USC VS. OHIO STATE (-10)  |  O/U: 64.5

Dec. 29, 8:30 p.m. ET | ESPN

Betting market: Ohio State opened -7 at Bookmaker.eu and bettors have pushed the Buckeyes up to -7.5 across the market. That’s where the line sat on Friday morning, until Ohio State got steamed all the way up to -10 later in the day. — PJ Walsh

What the metrics say: The over is worth a look. Both of these teams give up plenty of free yards via penalties, ranking 121st and 122nd overall, and USC should lean on the pass against Ohio State’s No. 1 S&P+ rush defense. The Buckeyes’ offense also ranks 15th in Adjusted Pace and 93rd in time of possession. Translation: Expect plenty of quick-strike scores from Urban Meyer’s offense. — Collin Wilson and Stuckey

Did you know? Speaking of Meyer: He’s 10-3 SU and ATS in bowl games as a head coach, and 5-1 ATS when he is favored by a FG or more. — Evan Abrams

Prospect profile: USC QB Sam Darnold Darnold is just a 20-year-old redshirt sophomore, so there’s no guarantee that he will actually declare early or be selected No. 1 overall, but he looks like a future NFL starter. He has the size (6’4″ and 220 pounds), winning record (11-2 this year, 10-3 last year), pro-level arm talent, and mobility to appeal to general managers. Read more. — Matthew Freedman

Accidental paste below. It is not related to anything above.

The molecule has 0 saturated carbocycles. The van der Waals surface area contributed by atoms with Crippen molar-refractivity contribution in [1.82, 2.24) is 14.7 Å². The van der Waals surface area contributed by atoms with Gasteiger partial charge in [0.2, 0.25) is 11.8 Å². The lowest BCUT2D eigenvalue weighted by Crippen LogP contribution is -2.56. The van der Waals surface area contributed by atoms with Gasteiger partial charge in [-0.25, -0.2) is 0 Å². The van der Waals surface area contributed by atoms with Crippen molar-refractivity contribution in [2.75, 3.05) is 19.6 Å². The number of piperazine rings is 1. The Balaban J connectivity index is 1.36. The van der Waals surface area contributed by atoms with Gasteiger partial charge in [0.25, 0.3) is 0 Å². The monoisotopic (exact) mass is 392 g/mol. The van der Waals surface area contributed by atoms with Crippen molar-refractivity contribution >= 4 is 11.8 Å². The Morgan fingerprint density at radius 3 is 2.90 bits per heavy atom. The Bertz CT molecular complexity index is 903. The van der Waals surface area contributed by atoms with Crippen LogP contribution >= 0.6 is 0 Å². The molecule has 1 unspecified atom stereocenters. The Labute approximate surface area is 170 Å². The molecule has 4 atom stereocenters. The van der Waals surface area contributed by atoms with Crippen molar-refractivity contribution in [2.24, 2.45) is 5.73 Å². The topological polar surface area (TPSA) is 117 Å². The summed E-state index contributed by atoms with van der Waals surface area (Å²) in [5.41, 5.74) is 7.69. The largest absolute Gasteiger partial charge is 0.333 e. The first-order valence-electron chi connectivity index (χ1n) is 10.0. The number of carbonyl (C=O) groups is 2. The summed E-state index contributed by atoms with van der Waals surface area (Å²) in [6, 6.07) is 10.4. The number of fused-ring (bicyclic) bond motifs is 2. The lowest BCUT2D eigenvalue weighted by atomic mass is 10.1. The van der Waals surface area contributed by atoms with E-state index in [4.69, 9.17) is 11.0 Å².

Trend to know: USC went 3-9-1 ATS during the regular season, losing $616 for a $100 bettor (sixth-least profitable FBS team in 2017). A profitable contrarian strategy for bowl games is betting teams that were bad against the spread in the regular season. Teams that covered less than 50% of their games have gone 141-111-2 (56.0%) ATS since 2005 in bowl games. As an underdog these teams are 84-52-2 (61.8%) ATS. — John Ewing

Injury watch: Ohio State OLB Dante Booker is questionable with a concussion, while USC could be without DE Porter Gustin (doubtful), RT Chuma Edoga (questionable), WR Velus Jones Jr. (questionable), and CB Jack Jones (questionable).

Pass or play? We played Ohio State at -7.5 before the line move. Expect Meyer to have his boys fired up to put on a show for everyone who said they shouldn’t be in the College Football Playoff. This game will be won on the sideline — Ohio State has a massive coaching advantage — and in the trenches. As measured by adjusted line yards, Ohio State has the No. 1 D-line in the FBS, compared to USC’s 33rd-ranked O-line. And the Buckeyes’ O-line ranks eighth overall versus the Trojans’ 92nd-ranked defensive front. — Collin Wilson and Stuckey